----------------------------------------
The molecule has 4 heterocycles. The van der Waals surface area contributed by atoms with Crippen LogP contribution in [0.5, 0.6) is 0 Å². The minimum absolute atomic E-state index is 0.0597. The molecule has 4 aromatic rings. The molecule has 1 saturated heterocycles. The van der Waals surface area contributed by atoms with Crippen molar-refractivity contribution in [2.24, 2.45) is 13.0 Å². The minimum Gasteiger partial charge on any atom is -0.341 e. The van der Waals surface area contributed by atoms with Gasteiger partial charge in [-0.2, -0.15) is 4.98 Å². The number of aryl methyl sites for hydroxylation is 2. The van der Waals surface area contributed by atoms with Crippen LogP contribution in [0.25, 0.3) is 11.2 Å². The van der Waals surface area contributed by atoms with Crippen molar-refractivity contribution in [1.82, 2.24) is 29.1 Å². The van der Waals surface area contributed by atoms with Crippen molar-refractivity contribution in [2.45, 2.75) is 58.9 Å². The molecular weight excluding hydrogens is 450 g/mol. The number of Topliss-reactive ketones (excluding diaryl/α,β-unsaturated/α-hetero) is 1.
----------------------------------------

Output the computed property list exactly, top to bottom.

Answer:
The molecule has 4 heterocycles. The van der Waals surface area contributed by atoms with Crippen LogP contribution in [0.5, 0.6) is 0 Å². The minimum absolute atomic E-state index is 0.0597. The molecule has 4 aromatic rings. The molecule has 1 saturated heterocycles. The van der Waals surface area contributed by atoms with Crippen molar-refractivity contribution in [2.24, 2.45) is 13.0 Å². The minimum Gasteiger partial charge on any atom is -0.341 e. The van der Waals surface area contributed by atoms with Gasteiger partial charge in [-0.2, -0.15) is 4.98 Å². The number of aryl methyl sites for hydroxylation is 2. The van der Waals surface area contributed by atoms with Crippen LogP contribution in [0.25, 0.3) is 11.2 Å². The van der Waals surface area contributed by atoms with Crippen molar-refractivity contribution in [1.82, 2.24) is 29.1 Å². The van der Waals surface area contributed by atoms with Crippen molar-refractivity contribution in [2.45, 2.75) is 58.9 Å². The molecular weight excluding hydrogens is 450 g/mol. The number of Topliss-reactive ketones (excluding diaryl/α,β-unsaturated/α-hetero) is 1.